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3) Why did Meredith Vickers escape the ship only to be crushed to death literally minutes later?

Vickers' dramatic escape from the doomed Prometheus is a pretty cool moment in the movie, but the fact that it was an awesome set piece seems to be the only reason she was allowed to escape in the first place. Theron's character is promptly squashed by the crashing Engineer ship mere moments after her escape pod touches down on the surface of LV-223. Why let her get off of the Prometheus if you're just going to kill her? This one was just odd.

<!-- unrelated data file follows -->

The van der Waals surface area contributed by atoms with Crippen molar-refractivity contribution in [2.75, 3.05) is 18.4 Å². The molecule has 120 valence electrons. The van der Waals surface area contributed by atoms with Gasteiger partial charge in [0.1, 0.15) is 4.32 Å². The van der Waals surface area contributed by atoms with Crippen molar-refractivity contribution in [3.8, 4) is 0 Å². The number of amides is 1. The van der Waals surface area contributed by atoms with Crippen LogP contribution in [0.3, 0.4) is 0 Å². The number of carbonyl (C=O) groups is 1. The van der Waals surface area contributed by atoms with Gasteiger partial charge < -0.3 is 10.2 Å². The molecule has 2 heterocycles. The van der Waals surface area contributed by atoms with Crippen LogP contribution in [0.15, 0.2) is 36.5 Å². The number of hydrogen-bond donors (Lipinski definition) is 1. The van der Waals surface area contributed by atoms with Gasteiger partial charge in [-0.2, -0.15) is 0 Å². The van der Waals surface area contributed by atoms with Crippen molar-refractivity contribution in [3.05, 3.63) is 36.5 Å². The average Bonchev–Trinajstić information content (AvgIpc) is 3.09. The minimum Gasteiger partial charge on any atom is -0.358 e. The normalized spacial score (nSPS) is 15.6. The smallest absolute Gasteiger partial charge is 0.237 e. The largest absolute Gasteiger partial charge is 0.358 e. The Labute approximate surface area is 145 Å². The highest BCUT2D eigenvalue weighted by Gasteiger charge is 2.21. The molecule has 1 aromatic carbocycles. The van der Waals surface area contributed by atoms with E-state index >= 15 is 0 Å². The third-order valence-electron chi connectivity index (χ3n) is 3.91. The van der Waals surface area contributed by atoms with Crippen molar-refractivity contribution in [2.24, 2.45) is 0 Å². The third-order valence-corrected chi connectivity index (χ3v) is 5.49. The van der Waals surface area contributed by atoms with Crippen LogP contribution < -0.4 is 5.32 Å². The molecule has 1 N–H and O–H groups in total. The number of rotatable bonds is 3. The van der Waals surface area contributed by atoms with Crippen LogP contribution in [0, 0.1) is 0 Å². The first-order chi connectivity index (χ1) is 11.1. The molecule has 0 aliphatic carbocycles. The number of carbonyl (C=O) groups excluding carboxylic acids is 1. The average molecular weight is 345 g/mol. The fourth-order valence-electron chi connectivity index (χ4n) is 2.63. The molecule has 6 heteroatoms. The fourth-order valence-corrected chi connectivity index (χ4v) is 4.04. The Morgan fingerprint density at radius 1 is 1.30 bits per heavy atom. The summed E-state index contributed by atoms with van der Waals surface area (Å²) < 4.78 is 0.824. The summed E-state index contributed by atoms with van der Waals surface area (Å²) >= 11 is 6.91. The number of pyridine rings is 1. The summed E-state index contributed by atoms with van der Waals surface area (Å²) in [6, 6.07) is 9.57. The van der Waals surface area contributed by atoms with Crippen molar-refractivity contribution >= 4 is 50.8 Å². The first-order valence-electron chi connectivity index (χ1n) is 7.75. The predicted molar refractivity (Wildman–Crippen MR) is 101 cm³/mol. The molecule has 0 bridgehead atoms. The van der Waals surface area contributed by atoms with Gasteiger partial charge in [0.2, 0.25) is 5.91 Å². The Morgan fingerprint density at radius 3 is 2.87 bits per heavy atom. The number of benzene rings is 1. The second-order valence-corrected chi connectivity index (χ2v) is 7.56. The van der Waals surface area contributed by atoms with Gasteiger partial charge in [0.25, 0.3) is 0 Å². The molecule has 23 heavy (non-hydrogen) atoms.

Also, here's a tip: If a mile high alien ship is very slowly tipping over in your direction, don't run away from it, run to the side of it. The average I.Q. has apparently gone down in the future.

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4) Why did David infect Holloway? Why did he do anything he did?

Much of what the android David (Michael Fassbender) does in the film is quite baffling indeed. He either has some sinister agenda that he's been pre-programmed to carry out, or he's just a curious psychopath who wants to see what makes things tick. In truth, it's probably a bit of both, but how could the artificial human know what the effect of infecting Holloway (Logan Marshall-Green, a.k.a. the poor man's Tom Hardy) would be? There is no possible way that the "Lawrence of Arabia"-loving android could have known that Holloway's post-infection "intimate contact" with Shaw would result in the most messed up pregnancy/delivery ever.